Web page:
It can be anything, but “good practice” is to use a number that would have 2 properties:

1. When expressed as binary number, it would have a large number of both 0s and 1s
2. The total number of digits in the binary representation is somewhere between 32 and 128.

The binary representation of the one I chose (by mashing numbers) is:

'0b10011110000100100101100111001110010001101111111001100111100011000101001111111100100010000'

This has 43 0s and 46 1s.

Many people just use 0, which is fine in the sense that the stream should have the same properties as if any of 2**N number were chosen. Simple choices so, however, have a slight consequence in the sense that these generate strange dependence across researchers if everyone uses a small number of seeds (e.g., 0 or 1234).

Kevin

From: Evgeni Burovski
Sent: Monday, June 29, 2020 4:01 PM
To: Discussion of Numerical Python
Subject: Re: [Numpy-discussion] reseed random generator (1.19)

Thanks Kevin!

A possibly dumb follow-up question: in your example,

> entropy = 382193877439745928479635728

is it relevant that `entropy` is a long integer? I.e., what are the

constraints on its value, can one use

entropy = 1234 or

entropy = 0 or

entropy = 1

On Mon, Jun 29, 2020 at 5:37 PM Kevin Sheppard

<kevin.k.sheppard@gmail.com> wrote:

>

> The best practice is to use a SeedSequence to spawn child SeedSequences, and then to use these children to initialize your generators or bit generators.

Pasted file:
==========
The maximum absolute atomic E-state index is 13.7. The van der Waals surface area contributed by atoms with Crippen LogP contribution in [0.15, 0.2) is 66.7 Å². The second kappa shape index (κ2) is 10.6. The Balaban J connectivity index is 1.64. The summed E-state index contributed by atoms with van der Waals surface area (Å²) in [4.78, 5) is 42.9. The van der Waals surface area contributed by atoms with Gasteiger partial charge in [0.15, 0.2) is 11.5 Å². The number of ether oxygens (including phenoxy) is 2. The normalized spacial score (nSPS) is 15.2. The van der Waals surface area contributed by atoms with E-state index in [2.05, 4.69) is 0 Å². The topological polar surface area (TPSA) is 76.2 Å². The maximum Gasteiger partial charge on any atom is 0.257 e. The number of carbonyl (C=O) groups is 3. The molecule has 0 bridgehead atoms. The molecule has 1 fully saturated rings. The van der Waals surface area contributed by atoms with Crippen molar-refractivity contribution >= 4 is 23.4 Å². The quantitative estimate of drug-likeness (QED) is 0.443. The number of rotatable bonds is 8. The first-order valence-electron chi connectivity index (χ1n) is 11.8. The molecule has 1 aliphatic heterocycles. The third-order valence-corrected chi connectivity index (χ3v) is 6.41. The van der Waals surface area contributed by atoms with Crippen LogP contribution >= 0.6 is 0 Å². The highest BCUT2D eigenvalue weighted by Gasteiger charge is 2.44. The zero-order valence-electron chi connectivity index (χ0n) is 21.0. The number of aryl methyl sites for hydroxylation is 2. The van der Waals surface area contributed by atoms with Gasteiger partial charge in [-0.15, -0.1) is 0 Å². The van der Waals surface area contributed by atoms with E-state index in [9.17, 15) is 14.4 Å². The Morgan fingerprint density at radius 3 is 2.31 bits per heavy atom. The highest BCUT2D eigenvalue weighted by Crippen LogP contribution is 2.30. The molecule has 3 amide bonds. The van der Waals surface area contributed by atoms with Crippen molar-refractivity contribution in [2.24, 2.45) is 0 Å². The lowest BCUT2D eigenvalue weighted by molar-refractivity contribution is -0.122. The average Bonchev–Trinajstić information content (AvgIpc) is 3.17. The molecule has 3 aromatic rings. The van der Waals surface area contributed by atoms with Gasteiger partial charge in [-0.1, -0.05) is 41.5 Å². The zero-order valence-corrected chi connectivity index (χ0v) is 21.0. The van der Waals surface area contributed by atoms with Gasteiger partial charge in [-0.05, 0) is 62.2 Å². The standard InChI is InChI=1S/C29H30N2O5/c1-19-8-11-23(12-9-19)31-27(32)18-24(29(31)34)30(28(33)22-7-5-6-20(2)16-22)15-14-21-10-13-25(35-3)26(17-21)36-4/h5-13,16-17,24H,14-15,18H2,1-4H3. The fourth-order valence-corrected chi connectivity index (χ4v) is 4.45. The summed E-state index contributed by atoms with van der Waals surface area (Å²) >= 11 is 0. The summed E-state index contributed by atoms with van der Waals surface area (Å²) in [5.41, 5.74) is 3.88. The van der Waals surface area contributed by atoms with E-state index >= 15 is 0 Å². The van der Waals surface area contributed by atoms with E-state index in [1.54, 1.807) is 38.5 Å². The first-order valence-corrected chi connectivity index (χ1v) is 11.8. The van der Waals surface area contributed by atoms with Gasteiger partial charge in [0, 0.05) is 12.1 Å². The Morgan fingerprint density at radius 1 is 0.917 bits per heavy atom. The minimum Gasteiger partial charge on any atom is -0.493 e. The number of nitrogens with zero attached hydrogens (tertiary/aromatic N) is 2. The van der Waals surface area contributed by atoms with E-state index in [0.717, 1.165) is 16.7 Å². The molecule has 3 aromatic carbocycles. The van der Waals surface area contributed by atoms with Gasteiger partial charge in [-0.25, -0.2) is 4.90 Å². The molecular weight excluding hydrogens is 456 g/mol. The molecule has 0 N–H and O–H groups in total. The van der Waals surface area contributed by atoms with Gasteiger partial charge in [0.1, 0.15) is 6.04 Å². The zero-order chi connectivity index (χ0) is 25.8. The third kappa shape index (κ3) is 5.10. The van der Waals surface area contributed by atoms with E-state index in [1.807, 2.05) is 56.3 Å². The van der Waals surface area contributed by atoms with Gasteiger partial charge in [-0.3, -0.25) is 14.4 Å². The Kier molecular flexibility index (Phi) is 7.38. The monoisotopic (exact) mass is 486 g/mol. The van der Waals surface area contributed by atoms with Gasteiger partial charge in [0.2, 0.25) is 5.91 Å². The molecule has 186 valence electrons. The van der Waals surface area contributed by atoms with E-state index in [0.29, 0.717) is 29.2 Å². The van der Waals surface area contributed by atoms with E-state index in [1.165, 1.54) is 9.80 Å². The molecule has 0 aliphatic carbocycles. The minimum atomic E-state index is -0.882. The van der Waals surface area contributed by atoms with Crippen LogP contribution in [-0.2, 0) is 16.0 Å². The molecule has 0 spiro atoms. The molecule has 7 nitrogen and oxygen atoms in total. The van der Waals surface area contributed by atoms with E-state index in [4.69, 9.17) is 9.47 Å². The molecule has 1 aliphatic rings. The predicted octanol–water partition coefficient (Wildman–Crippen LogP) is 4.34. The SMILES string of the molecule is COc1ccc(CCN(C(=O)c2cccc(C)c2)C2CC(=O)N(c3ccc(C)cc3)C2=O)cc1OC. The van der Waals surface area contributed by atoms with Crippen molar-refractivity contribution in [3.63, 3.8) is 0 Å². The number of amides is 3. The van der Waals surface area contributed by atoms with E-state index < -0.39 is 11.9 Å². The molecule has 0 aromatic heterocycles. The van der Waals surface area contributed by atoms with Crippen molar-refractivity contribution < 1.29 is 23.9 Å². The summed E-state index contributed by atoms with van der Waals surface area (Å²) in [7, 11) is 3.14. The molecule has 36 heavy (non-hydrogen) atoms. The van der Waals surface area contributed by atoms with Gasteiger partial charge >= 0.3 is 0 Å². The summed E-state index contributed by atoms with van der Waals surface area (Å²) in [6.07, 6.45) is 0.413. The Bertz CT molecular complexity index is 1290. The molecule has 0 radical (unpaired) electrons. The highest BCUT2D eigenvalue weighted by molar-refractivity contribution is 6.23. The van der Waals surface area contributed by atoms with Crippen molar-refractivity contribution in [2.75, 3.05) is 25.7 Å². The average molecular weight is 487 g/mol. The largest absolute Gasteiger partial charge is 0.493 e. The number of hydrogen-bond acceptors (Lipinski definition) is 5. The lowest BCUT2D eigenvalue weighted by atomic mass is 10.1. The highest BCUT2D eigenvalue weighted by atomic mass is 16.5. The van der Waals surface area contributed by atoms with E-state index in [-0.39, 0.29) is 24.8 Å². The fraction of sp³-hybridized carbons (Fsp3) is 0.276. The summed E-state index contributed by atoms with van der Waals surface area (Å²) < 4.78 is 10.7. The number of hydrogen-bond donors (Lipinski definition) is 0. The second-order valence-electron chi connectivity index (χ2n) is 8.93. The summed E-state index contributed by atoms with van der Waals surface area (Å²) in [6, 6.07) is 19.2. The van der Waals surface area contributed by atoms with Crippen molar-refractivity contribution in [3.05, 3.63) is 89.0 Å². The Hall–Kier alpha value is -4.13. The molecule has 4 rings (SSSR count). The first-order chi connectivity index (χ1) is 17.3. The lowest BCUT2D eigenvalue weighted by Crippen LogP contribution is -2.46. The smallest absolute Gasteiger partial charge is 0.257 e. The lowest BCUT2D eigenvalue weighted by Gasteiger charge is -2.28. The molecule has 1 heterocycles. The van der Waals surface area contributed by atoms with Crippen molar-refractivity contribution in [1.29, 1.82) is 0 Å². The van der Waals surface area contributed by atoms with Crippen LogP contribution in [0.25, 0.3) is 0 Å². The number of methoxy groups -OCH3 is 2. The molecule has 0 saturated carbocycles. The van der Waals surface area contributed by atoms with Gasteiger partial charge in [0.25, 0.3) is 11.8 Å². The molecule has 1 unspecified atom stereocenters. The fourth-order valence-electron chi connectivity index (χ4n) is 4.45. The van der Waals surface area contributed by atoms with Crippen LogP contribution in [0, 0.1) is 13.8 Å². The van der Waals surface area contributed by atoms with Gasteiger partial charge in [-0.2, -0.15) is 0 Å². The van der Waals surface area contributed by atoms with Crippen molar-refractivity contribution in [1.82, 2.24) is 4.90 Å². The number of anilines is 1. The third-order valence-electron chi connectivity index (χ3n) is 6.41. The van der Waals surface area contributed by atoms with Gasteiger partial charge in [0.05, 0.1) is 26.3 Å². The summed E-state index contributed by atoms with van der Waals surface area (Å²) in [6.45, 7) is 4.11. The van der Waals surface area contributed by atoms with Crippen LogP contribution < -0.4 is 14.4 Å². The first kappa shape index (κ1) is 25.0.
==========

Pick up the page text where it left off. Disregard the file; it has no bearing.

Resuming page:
>

>

>

>

>

> from numpy.random import SeedSequence, Generator, PCG64, default_rng

>

>

>

> entropy = 382193877439745928479635728

>

>

>

> seed_seq = SeedSequence(entropy)

>

> NUM_STREAMS = 2**15

>

> children = seed_seq.spawn(NUM_STREAMS)

>

> # if you want the current best bit generator, which may change

>

> rngs = [default_rng(child) for child in children]

>

> # If you want the most control across version, set the bit generator

>

> # this uses PCG64, which is the current default. Each bit generator needs to be wrapped in a generator

>

> rngs = [Generator(PCG64(child)) for child in children]

>

>

>

> Kevin

>

>

>

>

>

> From: Evgeni Burovski

> Sent: Monday, June 29, 2020 2:21 PM

> To: Discussion of Numerical Python

> Subject: Re: [Numpy-discussion] reseed random generator (1.19)

>

>

>

> (apologies for jumping into a conversation)

>

> So what is the recommendation for instantiating a number of generators

>

> with manually controlled seeds?

>

>

>

> The use case is running a series of MC simulations with reproducible

>

> streams. The runs are independent and are run in parallel in separate

>

> OS processes, where I do not control the time each process starts

>

> (jobs are submitted to the batch queue), so default seeding seems

>

> dubious?

>

>

>

> Previously, I would just do roughly

>

>

>

> seeds = [1234, 1235, 1236, ...]

>

> rngs = [np.random.RandomState(seed) for seed in seeds]

>

> ...

>

> and each process operates with its own `rng`.

>

> What would be the recommended way with the new `Generator` framework?

>

> A human-friendly way would be preferable if possible.

>

>

>

> Thanks,

>

>

>

> Evgeni

>

>

>

>

>

> On Mon, Jun 29, 2020 at 3:20 PM Kevin Sheppard

>

> <kevin.k.sheppard@gmail.com> wrote:

>

> >

>

> > If you want to use the same entropy-initialized generator for temporarily-reproducible experiments, then you can use